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What once was a Dutch ministry school is now a university.

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Shedding its title of Calvin College, the school took on the name Calvin University at the dedication festivities on July 10.

The transition date coincided with John Calvin’s 510th birthday, and was celebrated with a transition festival. The festivities started in the afternoon with a panel discussion led by five professors and administrators.

Both the Recital Hall of the Covenant Fine Arts Center and the overflow room were full. The panelists spoke on how the university vision would look like at Calvin and how it’s already taking place. They emphasized building partnerships within and outside of the university, as well as working towards “the health of the city and the healing of the world,” according to Calvin’s mission statement.

Provost Cheryl Brandsen highlighted how Calvin could be known for communicating compassionately despite strong disagreement. “When we do this work well… we witness the power of the Gospel to be a force for reconciliation in a divided world,” Brandsen said.

Following the panel, a dedication service was held in Calvin’s chapel.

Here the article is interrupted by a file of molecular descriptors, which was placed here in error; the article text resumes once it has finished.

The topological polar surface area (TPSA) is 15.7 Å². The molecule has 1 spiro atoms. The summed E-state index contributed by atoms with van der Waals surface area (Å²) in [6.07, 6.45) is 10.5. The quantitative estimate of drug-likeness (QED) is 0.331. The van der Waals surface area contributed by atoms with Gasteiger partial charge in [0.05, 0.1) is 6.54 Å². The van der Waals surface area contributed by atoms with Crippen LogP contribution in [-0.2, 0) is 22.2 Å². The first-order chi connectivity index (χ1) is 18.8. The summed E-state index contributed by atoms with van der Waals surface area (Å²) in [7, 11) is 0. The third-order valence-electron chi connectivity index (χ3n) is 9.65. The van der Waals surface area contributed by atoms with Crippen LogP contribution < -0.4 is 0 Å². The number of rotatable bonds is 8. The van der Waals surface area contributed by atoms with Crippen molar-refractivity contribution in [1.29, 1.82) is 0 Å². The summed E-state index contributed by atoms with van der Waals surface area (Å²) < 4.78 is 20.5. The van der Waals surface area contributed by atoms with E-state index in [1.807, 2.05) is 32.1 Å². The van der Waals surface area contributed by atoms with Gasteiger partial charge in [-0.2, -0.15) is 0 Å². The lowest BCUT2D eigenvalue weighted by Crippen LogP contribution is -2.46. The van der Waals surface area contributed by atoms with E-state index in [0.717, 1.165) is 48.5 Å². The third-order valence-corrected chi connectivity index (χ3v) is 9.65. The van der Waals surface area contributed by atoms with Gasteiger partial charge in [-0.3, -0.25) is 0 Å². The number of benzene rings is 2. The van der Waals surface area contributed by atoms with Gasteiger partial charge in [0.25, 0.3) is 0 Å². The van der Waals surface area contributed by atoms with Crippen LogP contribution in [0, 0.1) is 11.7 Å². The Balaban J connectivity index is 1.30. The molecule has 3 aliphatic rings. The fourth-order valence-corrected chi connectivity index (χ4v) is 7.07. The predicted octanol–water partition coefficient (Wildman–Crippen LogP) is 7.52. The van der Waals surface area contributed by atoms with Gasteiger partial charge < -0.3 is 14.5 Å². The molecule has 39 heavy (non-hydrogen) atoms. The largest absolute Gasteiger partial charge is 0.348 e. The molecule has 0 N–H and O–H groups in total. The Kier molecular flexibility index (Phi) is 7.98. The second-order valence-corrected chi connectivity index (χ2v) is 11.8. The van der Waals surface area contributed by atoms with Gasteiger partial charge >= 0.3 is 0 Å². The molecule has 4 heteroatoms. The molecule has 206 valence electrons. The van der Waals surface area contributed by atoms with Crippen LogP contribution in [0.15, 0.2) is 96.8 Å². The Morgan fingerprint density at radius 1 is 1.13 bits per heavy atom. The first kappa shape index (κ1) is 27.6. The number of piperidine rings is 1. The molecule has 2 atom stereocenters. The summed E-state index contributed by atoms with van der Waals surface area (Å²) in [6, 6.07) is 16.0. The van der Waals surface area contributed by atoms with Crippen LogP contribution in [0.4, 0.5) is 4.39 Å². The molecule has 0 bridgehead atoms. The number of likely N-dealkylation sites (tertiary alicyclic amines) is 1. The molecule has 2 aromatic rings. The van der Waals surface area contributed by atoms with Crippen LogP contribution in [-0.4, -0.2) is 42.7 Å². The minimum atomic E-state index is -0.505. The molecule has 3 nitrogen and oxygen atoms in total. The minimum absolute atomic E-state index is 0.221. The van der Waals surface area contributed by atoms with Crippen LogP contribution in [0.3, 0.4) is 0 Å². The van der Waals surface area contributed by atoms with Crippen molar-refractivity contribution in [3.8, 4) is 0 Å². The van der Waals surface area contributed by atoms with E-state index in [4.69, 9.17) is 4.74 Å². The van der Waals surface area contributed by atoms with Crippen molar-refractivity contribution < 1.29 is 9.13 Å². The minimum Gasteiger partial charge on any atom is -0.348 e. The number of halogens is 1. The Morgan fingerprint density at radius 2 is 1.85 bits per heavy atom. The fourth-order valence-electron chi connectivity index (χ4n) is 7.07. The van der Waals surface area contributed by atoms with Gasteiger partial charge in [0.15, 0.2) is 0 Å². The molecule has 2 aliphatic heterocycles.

Also filled to capacity, the roughly 700 participants sang and recited a dedication litany written by English professor Jane Zwart. Chaplain Mary Hulst led the service, and president Michael Le Roy, executive associate to the president Michelle Lloyd-Paige, and former chaplain Dale Cooper all prayed at the service.

“John Calvin” himself made a guest appearance after the blessing and made some brief remarks.

Then the Swiss reformer led those at the visitation service to the West Field and Lot #7 where numerous food trucks and stands served tacos, doughnuts, and other food options.

Despite high heat and humidity, roughly 2500 people attended in total, according to Juli Haga, the director of event services.

In an interview with Chimes, Le Roy expressed joy at officially transitioning to a university. Le Roy responded to criticism that Calvin no longer supports the liberal arts by emphasizing that Calvin would remain a Reformed liberal arts institution. “The liberal arts focus and the liberal arts as the foundation for all learning, that’s going to continue to be there,” Le Roy said. “That’s our strength; that’s our source of effectiveness, and we’re doing it from a Christian Reformed theological perspective.”

All photos courtesy of Rick Treur